After an increase above $29,000 fails to develop into an ongoing trend, volatility is ready to resume.
At the opening of Wall Street on May 27, Bitcoin held at $29,000 as significant support levels were only a few hundred dollars away from the current price.
A tedious week of price movement was once again marked by declining volatility, according to data from Cointelegraph Markets Pro and TradingView.
BTC/USD was in a constrained range on that particular day, and according to Cointelegraph contributor Michal van de Poppe, it wouldn’t take much of a departure from the norm to disturb the equilibrium.
To prevent a repeat of the week’s $28,000 low and to preserve the possibility of a higher low formation, levels to hold presently were close by at $28,600 and $28,200.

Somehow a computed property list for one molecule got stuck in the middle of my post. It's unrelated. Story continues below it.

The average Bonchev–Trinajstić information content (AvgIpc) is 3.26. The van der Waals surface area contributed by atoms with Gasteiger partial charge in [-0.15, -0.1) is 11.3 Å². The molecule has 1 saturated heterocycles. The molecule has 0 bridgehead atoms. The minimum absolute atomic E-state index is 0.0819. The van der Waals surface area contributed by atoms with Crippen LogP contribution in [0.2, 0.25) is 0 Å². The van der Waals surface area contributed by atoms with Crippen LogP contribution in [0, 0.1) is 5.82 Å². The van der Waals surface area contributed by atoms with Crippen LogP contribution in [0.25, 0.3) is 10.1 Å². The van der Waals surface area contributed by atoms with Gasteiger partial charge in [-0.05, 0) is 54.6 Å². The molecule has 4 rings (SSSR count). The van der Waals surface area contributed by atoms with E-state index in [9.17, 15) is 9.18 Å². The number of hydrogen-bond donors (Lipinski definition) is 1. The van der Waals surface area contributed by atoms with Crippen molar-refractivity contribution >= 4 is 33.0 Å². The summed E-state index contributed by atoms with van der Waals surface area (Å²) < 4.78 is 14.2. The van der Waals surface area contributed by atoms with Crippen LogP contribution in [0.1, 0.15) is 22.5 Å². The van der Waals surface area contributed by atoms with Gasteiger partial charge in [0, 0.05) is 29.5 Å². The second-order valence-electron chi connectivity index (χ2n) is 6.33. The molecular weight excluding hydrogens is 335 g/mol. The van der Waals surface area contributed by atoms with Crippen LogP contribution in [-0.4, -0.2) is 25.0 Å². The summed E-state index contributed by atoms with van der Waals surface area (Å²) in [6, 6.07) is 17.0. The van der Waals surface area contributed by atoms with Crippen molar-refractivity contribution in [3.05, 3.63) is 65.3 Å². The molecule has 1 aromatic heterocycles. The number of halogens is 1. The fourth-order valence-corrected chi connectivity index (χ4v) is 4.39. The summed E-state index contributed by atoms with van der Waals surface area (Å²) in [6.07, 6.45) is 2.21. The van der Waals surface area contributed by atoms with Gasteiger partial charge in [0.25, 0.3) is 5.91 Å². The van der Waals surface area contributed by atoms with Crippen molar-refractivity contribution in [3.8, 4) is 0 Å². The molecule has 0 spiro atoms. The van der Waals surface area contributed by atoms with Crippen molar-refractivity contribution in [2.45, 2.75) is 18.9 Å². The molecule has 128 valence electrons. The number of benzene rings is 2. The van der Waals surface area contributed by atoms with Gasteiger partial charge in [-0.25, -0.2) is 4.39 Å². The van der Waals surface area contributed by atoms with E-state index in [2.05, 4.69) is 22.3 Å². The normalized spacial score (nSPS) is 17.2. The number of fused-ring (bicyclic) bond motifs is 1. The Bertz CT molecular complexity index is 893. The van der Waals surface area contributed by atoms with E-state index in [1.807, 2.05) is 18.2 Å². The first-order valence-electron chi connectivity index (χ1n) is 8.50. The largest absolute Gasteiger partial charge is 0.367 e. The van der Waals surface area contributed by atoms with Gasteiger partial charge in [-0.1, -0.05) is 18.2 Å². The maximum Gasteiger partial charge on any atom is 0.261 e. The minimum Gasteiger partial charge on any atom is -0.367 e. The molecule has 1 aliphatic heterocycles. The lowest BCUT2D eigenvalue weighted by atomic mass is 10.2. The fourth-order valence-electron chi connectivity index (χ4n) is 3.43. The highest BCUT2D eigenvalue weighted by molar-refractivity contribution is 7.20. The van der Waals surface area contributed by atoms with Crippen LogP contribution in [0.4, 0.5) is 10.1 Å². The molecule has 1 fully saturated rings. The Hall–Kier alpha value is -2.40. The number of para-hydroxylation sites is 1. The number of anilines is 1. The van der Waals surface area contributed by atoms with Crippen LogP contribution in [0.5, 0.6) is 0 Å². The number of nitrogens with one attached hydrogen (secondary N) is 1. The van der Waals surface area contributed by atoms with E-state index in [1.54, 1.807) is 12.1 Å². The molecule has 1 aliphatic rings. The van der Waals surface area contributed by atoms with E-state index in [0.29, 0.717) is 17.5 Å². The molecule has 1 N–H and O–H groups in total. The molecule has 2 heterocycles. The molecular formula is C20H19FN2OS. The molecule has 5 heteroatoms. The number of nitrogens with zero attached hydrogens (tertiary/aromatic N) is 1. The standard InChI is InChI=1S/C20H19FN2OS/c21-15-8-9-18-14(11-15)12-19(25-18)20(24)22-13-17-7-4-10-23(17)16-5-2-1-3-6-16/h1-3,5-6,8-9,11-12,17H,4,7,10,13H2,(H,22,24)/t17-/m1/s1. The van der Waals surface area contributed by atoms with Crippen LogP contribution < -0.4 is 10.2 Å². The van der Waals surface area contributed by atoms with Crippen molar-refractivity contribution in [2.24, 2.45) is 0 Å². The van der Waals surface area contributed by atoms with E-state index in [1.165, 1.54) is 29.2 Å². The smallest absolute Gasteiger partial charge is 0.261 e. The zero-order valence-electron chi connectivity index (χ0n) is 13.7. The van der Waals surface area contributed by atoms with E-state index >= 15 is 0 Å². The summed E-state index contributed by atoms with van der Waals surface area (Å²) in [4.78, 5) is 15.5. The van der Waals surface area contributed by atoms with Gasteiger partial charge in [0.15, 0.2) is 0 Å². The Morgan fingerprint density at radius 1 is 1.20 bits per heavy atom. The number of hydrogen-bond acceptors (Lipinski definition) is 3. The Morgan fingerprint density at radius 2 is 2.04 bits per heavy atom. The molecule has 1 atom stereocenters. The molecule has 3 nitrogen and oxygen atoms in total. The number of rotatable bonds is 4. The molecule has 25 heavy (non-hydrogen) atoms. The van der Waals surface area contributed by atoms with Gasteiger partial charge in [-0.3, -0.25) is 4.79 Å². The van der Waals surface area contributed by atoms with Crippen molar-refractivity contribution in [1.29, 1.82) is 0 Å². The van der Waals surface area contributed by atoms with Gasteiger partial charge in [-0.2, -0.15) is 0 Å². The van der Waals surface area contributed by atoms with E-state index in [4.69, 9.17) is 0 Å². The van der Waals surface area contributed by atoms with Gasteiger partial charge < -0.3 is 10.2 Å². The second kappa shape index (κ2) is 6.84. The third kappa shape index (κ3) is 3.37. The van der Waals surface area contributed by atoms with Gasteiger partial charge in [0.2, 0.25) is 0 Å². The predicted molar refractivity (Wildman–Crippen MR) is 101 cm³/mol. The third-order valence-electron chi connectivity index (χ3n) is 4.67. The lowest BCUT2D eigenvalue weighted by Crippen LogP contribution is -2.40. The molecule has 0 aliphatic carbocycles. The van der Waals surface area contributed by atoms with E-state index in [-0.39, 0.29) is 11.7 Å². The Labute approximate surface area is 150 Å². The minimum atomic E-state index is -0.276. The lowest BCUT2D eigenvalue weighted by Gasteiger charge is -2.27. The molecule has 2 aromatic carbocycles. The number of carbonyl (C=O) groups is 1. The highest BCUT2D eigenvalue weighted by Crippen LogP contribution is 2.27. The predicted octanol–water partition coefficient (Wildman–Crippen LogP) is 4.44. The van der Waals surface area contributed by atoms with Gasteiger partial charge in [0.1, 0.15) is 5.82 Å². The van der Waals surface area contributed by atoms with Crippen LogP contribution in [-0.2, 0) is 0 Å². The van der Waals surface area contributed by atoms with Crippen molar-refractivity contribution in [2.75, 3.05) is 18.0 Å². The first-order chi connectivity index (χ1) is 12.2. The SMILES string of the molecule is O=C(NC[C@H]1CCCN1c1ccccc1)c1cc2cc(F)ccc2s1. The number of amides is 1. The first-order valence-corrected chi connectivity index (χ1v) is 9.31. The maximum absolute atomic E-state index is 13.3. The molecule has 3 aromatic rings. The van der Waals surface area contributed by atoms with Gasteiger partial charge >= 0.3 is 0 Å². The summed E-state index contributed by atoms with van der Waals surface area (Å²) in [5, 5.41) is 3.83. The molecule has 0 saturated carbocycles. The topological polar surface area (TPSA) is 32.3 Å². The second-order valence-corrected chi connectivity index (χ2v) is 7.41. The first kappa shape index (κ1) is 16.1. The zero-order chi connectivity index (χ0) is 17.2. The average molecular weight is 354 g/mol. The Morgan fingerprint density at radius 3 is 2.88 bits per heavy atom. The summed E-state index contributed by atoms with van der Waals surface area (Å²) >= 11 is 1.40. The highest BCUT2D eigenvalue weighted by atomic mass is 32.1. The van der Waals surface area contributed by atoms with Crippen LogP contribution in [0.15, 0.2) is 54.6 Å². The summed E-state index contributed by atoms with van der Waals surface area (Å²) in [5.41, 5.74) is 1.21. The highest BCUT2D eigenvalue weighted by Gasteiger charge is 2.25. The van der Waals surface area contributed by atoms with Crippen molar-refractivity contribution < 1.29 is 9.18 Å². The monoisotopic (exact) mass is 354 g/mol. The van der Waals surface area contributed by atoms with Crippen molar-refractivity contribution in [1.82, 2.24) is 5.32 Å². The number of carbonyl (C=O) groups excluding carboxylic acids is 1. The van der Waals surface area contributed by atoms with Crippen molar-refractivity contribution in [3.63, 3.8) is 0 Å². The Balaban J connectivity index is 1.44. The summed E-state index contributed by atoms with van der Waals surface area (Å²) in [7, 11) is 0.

Commentator Bob Loukas, who was watching the Bollinger Bands volatility indicator that day to alert of potential oncoming upset, was similarly cautious.
As in recent weeks, there was a general perception on social media that crypto was about to make a capitulation move.
Bears Benefit from In-Profit Supplies
Concerns about the existing prices not holding up increased as a result of a network-wide perspective.
Kripto Mevsimi, a contributing analyst at the on-chain analytics platform CryptoQuant, made gloomy predictions after analyzing the proportion of the supply that was in profit.
Approximately 55% of the supply was profitable at the time, he noted, and based on past trends, more price capitulation should occur to offer some assurance of a global bottom.
However, before the final dip, there should be a sideways phase for BTC/USD. This would align the price development with the bear market in 2018 and the crash in March 2020.
The three phases were compared in a companion chart, starting with a peak of $20,000 in 2017.